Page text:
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Super legislation changes

Question

I understand that there was draft legislation to raise the eligibility age for concessional contributions to super from 65 to 67 from 1 July 2020, without compliance with the Work Test.

This will be of interest to some non-working retirees turning 67 in the 2020-2021 financial year. Can you confirm whether this arrangement is now in place, or will be in place by 1 July? - Submitted by Robert

Answer

Hi Robert,

What you are referring to is not in place just yet but will be come 1 July. Over on our publication the Eureka Report, regular contributor and financial planner Lisa Papachristoforos wrote about the new legislation in her piece What could superannuation post COVID-19 look like? Scroll down to the subheading Contribution Age.

Here's an excerpt:

"This measure seeks to allow Australians more flexibility to contribute to superannuation after age 65 from July 1, 2020. A very general summary is that it:

  • Allows those turning 66 and 67 to trigger the non-concessional contribution “bring forward” arrangements,
  • Allows 65 and 66-year old’s to make or receive super contributions without meeting the 40 hours in a 30 day period work test, including making catch-up concessional contributions where eligible,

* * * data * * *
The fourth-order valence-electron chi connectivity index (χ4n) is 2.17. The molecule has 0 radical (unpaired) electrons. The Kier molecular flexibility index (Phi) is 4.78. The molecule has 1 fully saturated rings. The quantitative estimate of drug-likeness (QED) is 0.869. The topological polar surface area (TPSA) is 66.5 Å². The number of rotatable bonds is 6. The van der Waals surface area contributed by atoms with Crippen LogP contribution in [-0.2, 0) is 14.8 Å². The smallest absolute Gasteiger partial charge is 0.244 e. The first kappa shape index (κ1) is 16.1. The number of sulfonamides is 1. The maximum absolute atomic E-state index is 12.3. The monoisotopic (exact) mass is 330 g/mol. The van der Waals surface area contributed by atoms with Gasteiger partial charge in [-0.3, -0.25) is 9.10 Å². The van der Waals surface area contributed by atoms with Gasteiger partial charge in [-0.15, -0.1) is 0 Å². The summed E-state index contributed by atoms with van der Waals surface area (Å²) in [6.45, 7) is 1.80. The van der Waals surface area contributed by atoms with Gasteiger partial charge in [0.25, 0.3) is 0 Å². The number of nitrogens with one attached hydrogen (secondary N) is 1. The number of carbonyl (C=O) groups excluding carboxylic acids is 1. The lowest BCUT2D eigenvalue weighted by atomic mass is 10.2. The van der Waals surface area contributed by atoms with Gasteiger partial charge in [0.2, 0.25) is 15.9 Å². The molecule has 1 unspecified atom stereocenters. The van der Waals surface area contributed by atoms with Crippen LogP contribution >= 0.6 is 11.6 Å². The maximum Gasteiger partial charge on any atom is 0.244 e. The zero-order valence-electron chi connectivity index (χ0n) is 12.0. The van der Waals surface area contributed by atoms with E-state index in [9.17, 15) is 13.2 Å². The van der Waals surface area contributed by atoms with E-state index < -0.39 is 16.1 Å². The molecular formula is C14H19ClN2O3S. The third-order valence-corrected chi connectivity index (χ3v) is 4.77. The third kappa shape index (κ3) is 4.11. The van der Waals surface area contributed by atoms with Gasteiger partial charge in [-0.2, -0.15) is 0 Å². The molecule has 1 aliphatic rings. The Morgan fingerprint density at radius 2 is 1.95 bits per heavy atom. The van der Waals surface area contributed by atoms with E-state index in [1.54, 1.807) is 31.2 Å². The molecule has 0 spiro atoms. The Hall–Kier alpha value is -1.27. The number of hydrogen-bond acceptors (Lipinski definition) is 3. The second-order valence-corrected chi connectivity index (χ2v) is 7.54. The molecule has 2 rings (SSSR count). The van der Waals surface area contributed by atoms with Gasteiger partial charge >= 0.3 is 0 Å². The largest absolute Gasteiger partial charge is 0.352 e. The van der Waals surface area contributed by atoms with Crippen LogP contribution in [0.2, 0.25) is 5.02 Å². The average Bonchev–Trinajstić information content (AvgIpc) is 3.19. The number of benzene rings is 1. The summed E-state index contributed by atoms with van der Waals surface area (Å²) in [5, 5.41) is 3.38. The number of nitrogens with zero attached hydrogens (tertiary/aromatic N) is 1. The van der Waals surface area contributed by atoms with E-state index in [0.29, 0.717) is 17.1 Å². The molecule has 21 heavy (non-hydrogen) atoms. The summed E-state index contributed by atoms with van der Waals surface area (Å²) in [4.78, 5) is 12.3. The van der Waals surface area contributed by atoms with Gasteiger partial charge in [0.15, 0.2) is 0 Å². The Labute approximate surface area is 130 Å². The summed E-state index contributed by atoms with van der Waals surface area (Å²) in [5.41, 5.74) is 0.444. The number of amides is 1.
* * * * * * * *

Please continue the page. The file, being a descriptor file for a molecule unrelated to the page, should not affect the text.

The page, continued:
• Undertake recontribution strategies if eligible,
  • Continue to use Small Business CGT Concessional contributions,
  • Transfer foreign super into Australian superannuation accounts; and
  • Allows those aged 70 to 74 to receive spouse contributions.

Note that:

  • The work test exempt contributions will operate exactly as it does now, except that becomes relevant after a member turns 67,
  • There is no proposal to change the preservation rules,
  • There will be no change to downsizer contributions; and
  • There is no change to how the above interplays with the $1.6 total superannuation balance and transfer balance cap.

Moving the goal posts from 65 to 67 makes sense; it aligns superannuation legislation to pension age, which will reach age 67 from 1/7/2023. Yet it doesn’t take into consideration that many Australians are now faced with the prospect of working past the age of 67 in an attempt to grow their superannuation balances to their pre-COVID-19 levels."

Thank you for this question and I hope this helps.

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Mitchell Sneddon
Mitchell Sneddon
Head of Portfolio Services